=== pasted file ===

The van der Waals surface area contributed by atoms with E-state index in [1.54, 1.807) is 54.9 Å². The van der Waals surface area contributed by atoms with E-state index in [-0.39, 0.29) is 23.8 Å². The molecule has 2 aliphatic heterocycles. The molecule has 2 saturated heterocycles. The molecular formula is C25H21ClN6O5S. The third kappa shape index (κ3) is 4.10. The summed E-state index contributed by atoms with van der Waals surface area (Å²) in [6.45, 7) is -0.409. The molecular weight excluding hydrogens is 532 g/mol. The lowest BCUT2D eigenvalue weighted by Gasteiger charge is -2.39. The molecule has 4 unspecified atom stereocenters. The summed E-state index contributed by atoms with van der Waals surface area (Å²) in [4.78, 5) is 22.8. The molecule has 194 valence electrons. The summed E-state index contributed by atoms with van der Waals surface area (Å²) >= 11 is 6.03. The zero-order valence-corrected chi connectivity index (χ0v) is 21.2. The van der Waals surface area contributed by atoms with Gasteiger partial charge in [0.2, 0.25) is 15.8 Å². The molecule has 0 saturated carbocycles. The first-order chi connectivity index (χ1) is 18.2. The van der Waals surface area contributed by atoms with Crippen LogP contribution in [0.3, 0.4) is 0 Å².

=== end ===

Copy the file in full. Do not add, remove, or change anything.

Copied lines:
The van der Waals surface area contributed by atoms with E-state index in [1.54, 1.807) is 54.9 Å². The van der Waals surface area contributed by atoms with E-state index in [-0.39, 0.29) is 23.8 Å². The molecule has 2 aliphatic heterocycles. The molecule has 2 saturated heterocycles. The molecular formula is C25H21ClN6O5S. The third kappa shape index (κ3) is 4.10. The summed E-state index contributed by atoms with van der Waals surface area (Å²) in [6.45, 7) is -0.409. The molecular weight excluding hydrogens is 532 g/mol. The lowest BCUT2D eigenvalue weighted by Gasteiger charge is -2.39. The molecule has 4 unspecified atom stereocenters. The summed E-state index contributed by atoms with van der Waals surface area (Å²) in [4.78, 5) is 22.8. The molecule has 194 valence electrons. The summed E-state index contributed by atoms with van der Waals surface area (Å²) >= 11 is 6.03. The zero-order valence-corrected chi connectivity index (χ0v) is 21.2. The van der Waals surface area contributed by atoms with Gasteiger partial charge in [0.2, 0.25) is 15.8 Å². The molecule has 0 saturated carbocycles. The first-order chi connectivity index (χ1) is 18.2. The van der Waals surface area contributed by atoms with Crippen LogP contribution in [0.3, 0.4) is 0 Å².